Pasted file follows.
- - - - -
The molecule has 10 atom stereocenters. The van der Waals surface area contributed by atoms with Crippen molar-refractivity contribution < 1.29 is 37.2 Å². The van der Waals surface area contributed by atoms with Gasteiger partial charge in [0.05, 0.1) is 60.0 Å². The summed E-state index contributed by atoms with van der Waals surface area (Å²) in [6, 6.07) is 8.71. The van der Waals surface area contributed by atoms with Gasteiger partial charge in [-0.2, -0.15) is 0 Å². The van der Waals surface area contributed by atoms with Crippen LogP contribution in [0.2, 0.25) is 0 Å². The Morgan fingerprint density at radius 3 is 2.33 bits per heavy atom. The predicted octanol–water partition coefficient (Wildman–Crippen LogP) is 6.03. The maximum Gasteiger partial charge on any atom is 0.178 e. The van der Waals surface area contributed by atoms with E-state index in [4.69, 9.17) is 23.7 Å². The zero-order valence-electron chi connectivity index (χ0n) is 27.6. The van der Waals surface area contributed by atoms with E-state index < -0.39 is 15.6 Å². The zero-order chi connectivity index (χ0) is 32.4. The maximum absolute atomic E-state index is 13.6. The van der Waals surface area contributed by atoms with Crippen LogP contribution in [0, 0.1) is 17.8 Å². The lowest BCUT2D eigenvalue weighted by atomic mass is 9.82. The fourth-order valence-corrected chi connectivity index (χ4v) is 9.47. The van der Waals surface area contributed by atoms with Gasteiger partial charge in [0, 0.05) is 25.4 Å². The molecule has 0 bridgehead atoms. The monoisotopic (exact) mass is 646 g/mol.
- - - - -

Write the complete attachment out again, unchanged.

The molecule has 10 atom stereocenters. The van der Waals surface area contributed by atoms with Crippen molar-refractivity contribution < 1.29 is 37.2 Å². The van der Waals surface area contributed by atoms with Gasteiger partial charge in [0.05, 0.1) is 60.0 Å². The summed E-state index contributed by atoms with van der Waals surface area (Å²) in [6, 6.07) is 8.71. The van der Waals surface area contributed by atoms with Gasteiger partial charge in [-0.2, -0.15) is 0 Å². The van der Waals surface area contributed by atoms with Crippen LogP contribution in [0.2, 0.25) is 0 Å². The Morgan fingerprint density at radius 3 is 2.33 bits per heavy atom. The predicted octanol–water partition coefficient (Wildman–Crippen LogP) is 6.03. The maximum Gasteiger partial charge on any atom is 0.178 e. The van der Waals surface area contributed by atoms with E-state index in [4.69, 9.17) is 23.7 Å². The zero-order valence-electron chi connectivity index (χ0n) is 27.6. The van der Waals surface area contributed by atoms with E-state index < -0.39 is 15.6 Å². The zero-order chi connectivity index (χ0) is 32.4. The maximum absolute atomic E-state index is 13.6. The van der Waals surface area contributed by atoms with Crippen LogP contribution in [0, 0.1) is 17.8 Å². The lowest BCUT2D eigenvalue weighted by atomic mass is 9.82. The fourth-order valence-corrected chi connectivity index (χ4v) is 9.47. The van der Waals surface area contributed by atoms with Gasteiger partial charge in [0, 0.05) is 25.4 Å². The molecule has 0 bridgehead atoms. The monoisotopic (exact) mass is 646 g/mol.